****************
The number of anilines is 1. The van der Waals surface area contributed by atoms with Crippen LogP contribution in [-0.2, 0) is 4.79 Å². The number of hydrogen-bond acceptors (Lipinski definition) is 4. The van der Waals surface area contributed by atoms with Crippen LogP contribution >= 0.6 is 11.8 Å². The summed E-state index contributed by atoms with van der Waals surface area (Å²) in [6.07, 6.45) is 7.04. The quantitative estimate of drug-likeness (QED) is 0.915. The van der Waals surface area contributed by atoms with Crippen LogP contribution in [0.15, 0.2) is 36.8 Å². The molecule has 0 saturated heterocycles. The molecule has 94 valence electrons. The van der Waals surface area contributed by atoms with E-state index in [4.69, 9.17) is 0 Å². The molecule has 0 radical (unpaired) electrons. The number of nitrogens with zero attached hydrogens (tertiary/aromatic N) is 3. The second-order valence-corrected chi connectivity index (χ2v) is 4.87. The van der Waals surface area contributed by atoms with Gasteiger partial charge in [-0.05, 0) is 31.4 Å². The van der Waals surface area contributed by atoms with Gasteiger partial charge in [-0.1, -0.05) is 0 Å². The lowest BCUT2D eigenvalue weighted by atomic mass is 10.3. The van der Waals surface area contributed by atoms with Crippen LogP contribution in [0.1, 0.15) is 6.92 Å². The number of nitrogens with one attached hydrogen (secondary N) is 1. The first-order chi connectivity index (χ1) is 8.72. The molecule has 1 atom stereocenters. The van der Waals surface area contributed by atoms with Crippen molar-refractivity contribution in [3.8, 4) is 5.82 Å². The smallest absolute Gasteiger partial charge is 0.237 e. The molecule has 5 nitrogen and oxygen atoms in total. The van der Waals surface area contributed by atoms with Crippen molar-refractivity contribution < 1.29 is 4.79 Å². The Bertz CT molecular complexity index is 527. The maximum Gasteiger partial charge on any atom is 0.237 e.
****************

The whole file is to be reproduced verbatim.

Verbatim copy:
The number of anilines is 1. The van der Waals surface area contributed by atoms with Crippen LogP contribution in [-0.2, 0) is 4.79 Å². The number of hydrogen-bond acceptors (Lipinski definition) is 4. The van der Waals surface area contributed by atoms with Crippen LogP contribution >= 0.6 is 11.8 Å². The summed E-state index contributed by atoms with van der Waals surface area (Å²) in [6.07, 6.45) is 7.04. The quantitative estimate of drug-likeness (QED) is 0.915. The van der Waals surface area contributed by atoms with Crippen LogP contribution in [0.15, 0.2) is 36.8 Å². The molecule has 0 saturated heterocycles. The molecule has 94 valence electrons. The van der Waals surface area contributed by atoms with E-state index in [4.69, 9.17) is 0 Å². The molecule has 0 radical (unpaired) electrons. The number of nitrogens with zero attached hydrogens (tertiary/aromatic N) is 3. The second-order valence-corrected chi connectivity index (χ2v) is 4.87. The van der Waals surface area contributed by atoms with Gasteiger partial charge in [-0.05, 0) is 31.4 Å². The van der Waals surface area contributed by atoms with Gasteiger partial charge in [-0.1, -0.05) is 0 Å². The lowest BCUT2D eigenvalue weighted by atomic mass is 10.3. The van der Waals surface area contributed by atoms with Crippen LogP contribution in [0.1, 0.15) is 6.92 Å². The number of nitrogens with one attached hydrogen (secondary N) is 1. The first-order chi connectivity index (χ1) is 8.72. The molecule has 1 atom stereocenters. The van der Waals surface area contributed by atoms with Crippen molar-refractivity contribution in [3.8, 4) is 5.82 Å². The smallest absolute Gasteiger partial charge is 0.237 e. The molecule has 5 nitrogen and oxygen atoms in total. The van der Waals surface area contributed by atoms with Crippen molar-refractivity contribution < 1.29 is 4.79 Å². The Bertz CT molecular complexity index is 527. The maximum Gasteiger partial charge on any atom is 0.237 e.